December 10, 2014
by Andy Waterfield

On Wednesdays We Wear Ink is a weekly column on comics and comics culture. For past columns, click here.

Music has been a big part of my life since I was a kid, but once I hit adolescence, like a lot of people, it became an even bigger focus. Most of my closest friendships were built, at least at first, around music, and most of my socialising involves music to one degree or another. My day job is in the music industry, I wear band t-shirts almost daily, and I’ve got two band tattoos (Black Flag and Minutemen, obv). Basically, people think of me as a music dude, when they’re not thinking of me as a self-involved bell-end anyway.

Which is weird, because I love comics a whole lot more than I love music. Like, waaaaaaay more, but because music is usually a much more communal experience, with a larger social context, this tends to surprise people. I imagine this is partly because most people like music, and see it as a big part of their life, and most of those folks haven’t read comics for years, if they ever read them at all.

You know how you’ve got that album that reminds you of a particular time in your life, that illuminated something for you, or helped you process some gnarly shit? That’s how comics work too. I didn’t begin to make sense of love and relationships through Jawbreaker albums, but through Hopeless Savages comics. When I think of art about the futility and horror of war, I think about Edwin Starr or John Lennon, but mostly The Other Side and Safe Zone: Gorazde. When I was at my absolute lowest, it wasn’t Joni Mitchell I went to, but Return Of Bruce Wayne.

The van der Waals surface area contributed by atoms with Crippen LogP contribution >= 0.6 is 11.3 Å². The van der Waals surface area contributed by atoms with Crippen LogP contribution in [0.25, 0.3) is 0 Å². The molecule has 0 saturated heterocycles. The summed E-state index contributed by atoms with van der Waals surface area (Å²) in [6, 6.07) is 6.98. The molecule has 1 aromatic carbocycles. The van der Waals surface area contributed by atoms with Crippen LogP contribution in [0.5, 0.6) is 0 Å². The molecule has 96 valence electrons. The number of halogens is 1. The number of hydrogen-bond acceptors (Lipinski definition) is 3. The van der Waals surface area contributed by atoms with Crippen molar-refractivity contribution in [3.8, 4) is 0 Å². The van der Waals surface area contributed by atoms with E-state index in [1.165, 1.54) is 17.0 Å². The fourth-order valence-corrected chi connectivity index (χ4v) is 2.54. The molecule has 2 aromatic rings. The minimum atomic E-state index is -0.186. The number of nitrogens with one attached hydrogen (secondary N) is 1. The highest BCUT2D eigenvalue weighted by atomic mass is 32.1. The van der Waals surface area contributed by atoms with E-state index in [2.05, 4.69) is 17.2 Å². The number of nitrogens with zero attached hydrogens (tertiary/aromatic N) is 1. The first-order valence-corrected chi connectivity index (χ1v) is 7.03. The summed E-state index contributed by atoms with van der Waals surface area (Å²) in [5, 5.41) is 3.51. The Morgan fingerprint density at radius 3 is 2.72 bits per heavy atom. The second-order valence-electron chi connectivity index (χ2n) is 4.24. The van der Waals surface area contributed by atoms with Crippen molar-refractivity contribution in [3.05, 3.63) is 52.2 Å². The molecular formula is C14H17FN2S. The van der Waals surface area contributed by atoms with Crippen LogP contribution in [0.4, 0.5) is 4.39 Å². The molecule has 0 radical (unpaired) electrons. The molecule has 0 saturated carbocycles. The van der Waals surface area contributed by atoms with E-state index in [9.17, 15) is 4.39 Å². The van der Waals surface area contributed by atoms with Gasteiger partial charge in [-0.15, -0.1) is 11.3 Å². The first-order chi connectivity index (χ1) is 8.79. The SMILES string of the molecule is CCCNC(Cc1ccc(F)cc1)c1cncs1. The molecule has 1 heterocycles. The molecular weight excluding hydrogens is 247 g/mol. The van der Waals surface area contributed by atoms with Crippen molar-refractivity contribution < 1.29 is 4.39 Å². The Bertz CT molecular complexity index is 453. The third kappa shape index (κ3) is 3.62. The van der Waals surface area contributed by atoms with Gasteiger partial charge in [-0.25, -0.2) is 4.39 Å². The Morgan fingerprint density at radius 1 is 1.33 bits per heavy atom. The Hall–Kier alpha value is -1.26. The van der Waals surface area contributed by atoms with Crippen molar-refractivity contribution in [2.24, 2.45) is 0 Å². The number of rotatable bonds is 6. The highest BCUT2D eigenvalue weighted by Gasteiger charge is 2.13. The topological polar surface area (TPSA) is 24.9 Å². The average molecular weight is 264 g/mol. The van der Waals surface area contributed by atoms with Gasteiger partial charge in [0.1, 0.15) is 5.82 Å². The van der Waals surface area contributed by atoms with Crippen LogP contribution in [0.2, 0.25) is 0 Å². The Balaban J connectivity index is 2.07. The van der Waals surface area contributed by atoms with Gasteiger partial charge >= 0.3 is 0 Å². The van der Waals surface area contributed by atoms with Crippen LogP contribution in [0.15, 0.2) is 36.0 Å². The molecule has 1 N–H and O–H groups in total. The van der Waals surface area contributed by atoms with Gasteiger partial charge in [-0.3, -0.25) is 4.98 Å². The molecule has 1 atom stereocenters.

Comics are the context through which I understand my world, the reference against which I remember my entire life.

(All New X-men by Brian Michael Bendis and Stuart Immonen – Marvel Entertainment)

The trouble is, comics, and reading in general, are a fairly solitary pursuit. Sure, you can buy comics with friends, talk about comics together, and lend each other rad shit, but when it comes down to it, you’ve never seen 200 people show up at a dive bar to jump about and read a comic together.

I’m writing this now, because I am all too aware that I’m writing a comics column for a music website, and I understand that I’m not writing to or for comics fans, for the most part. Some might characterise that as pissing up a rope, but I see it as a challenge, and an opportunity. Basically, I want to give readers of this column a bit of insight into why I think comics are so important, and some pointers on what to check out if they want to get in themselves. I’m not interested in telling people who already read comics why they should be doing what they’re already doing. It’s you sour bastards reading this with a raised eyebrow I’m coming after. Yeah, I see you.

So yeah, that’s it. That’s the closest think you’re getting to a mission statement. Because fuck preaching to the choir. They’re probably out behind the vestry passing a spliff around anyway, bless their little cotton socks.

Next week, we’re gonna be talking about Grant Morrison and Frank Quitely’s Flex Mentallo, so you better take your vitamins and get your bed rest. Have a good week.